Despite losing money on sports, most schools in Division I athletics feel forced into spending a lot on their athletic programs in order to have any chance of competing with the relatively few schools that turn a profit from their sports. The flashiest spending is often a desperate ploy to generate more revenue. In order to balance their budgets, many athletic departments must receive non-athletic funds from their institutions—money that might have otherwise gone toward educational programs. (Schools will provide the money to keep their athletic programs going because they believe that sports teams serve as great marketing in the quest for higher enrollments.)
But that's why paying student athletes could be so problematic. College athletic departments may not be able to handle the extra financial burden. In order to stay competitive and recruit the best players possible, cuts may need to be made elsewhere. So, outside of football and basketball, other sports teams could be put on the chopping block. And if player salaries or bonuses get too high, then some educational programs may also get cut.
2. The great value of existing student-athlete compensation
Why should college athletes be paid salaries or bonuses when many of them already receive incredibly valuable scholarships that most non-athletes would feel super lucky to have? They get to attend school at a greatly reduced cost thanks to the money generated by students who pay tuition and fees, the generosity of alumni, and, in a lot of cases, the taxes paid by the public. According to NCAA scholarship data, more than 150,000 college and university athletes at NCAA Division I and II schools receive sports-related scholarships collectively worth over $2.9 billion each year.
Those student athletes are truly fortunate, especially when you consider the rarity of college athletic scholarships. (Out of all the high school athletes who graduate each year, only about two percent of them receive scholarships for college sports, as revealed by scholarship data from the NCAA.) These rare scholarships open the door to higher education for young people who may not have access to it without their exceptional athletic abilities.
The most athletically gifted of those students often receive full-ride scholarships that cover all tuition, fees, books, meals, and housing. They also frequently include monthly stipends to help cover the cost of various other living expenses. For a lot of college athletes, benefits and perks can also include things like:
- Free travel opportunities
- Free academic tutoring
- Free athletic shoes and clothing
- Free or subsidized medical coverage
- Free national or regional exposure to TV audiences
- Expert athletic and leadership coaching
- Chances to meet and form relationships with people all over the country
It's easy to see why college athletes are often perceived as spoiled and coddled. After all, that's a whole lot of opportunity that isn't available to the average college student in America. Thousands upon thousands of bright, academically gifted students never receive those perks even though they are just as deserving. Plus, an athlete's ability to play sports at a high level will end when he or she is still young, but the benefits of receiving a college or university education can last a lifetime. Those who dismiss the educational opportunity afforded by their athletic scholarships are often blind to the full long-term value of it.
But if you removed the scholarship model and paid salaries to college athletes instead, it's doubtful they would wind up with such a good deal. After all, they would owe taxes on those earnings. And they would likely have to fund their own education since their salaries may disqualify them for financial aid (other than unsubsidized student loans). In addition, they may need to hire accountants to help them prepare tax returns and keep track of their financial situation. At the end of the day, they may be significantly worse off under a salary model than they are under the scholarship model.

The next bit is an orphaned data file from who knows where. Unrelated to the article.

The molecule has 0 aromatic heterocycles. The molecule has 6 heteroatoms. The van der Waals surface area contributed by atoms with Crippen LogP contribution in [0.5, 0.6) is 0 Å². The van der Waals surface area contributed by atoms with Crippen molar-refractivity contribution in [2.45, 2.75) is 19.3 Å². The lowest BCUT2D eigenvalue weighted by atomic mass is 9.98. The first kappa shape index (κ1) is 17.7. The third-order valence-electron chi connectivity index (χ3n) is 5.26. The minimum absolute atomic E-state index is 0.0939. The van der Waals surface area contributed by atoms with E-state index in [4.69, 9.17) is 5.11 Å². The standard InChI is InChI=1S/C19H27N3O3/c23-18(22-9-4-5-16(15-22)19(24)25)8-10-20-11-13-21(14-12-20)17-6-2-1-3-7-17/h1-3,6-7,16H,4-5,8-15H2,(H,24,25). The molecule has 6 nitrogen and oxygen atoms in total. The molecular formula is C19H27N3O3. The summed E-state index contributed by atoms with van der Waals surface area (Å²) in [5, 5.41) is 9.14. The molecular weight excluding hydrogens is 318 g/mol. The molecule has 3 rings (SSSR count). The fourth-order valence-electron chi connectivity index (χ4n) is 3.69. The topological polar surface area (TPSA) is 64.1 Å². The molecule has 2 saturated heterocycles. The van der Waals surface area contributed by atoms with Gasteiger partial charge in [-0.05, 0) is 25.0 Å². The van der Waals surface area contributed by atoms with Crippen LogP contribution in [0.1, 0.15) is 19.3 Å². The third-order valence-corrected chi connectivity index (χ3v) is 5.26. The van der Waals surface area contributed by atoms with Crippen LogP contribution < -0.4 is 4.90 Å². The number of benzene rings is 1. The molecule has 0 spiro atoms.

3. Erosion of the educational mission of colleges and universities
Should college athletes get paid if it means that institutions of higher learning will need to operate more like professional sports franchises than schools? Colleges and NCAA sports are already awkward bedfellows. But if student athletes start being paid, then the question becomes why schools should even bother with the "student" part. At that point, the athletes just become employees—promoters of their schools' brands. There would be little incentive to make athletes study. Even those athletes who chose to study would be tempted to chase dollars rather than degrees.
College sports were never meant to be anything more than extracurricular activities. The core purpose of colleges and universities is to educate students, not pay and develop athletes. School is for learning. Professional sports are for getting paid. They are fundamentally different entities.
That said, plenty of student athletes are committed to being students first. They sacrifice many hours to practice, train, and compete—without any notion that they'll ever be professional athletes. They choose to be athletes because they love it. But they don't lose sight of their main motivations for pursuing higher education itself.
If "student athletes" don't have that kind of commitment to their own education, then there's really no point to keeping them as part of their schools' student bodies. They make a mockery of higher education and the dedication that real students demonstrate.
4. Distortion of the true value of sports
It's hard to see why sports are important when money becomes such a big aspect of athletes' motivations. The drive for dollars can blind an athlete to the rewards that he or she is already reaping by participating in a sport. For example, here are some of the best non-monetary perks and outcomes of being a competitive athlete:
- Fun physical exercise
- A huge range of physical and mental health benefits
- Better muscle tone (and overall physical attractiveness)
- Higher confidence and self-esteem
- Greater capacity for cooperation
- More resilience (i.e., ability to bounce back from failure)
- Better personal discipline
- A greater sense of fairness
- The ability to handle defeat gracefully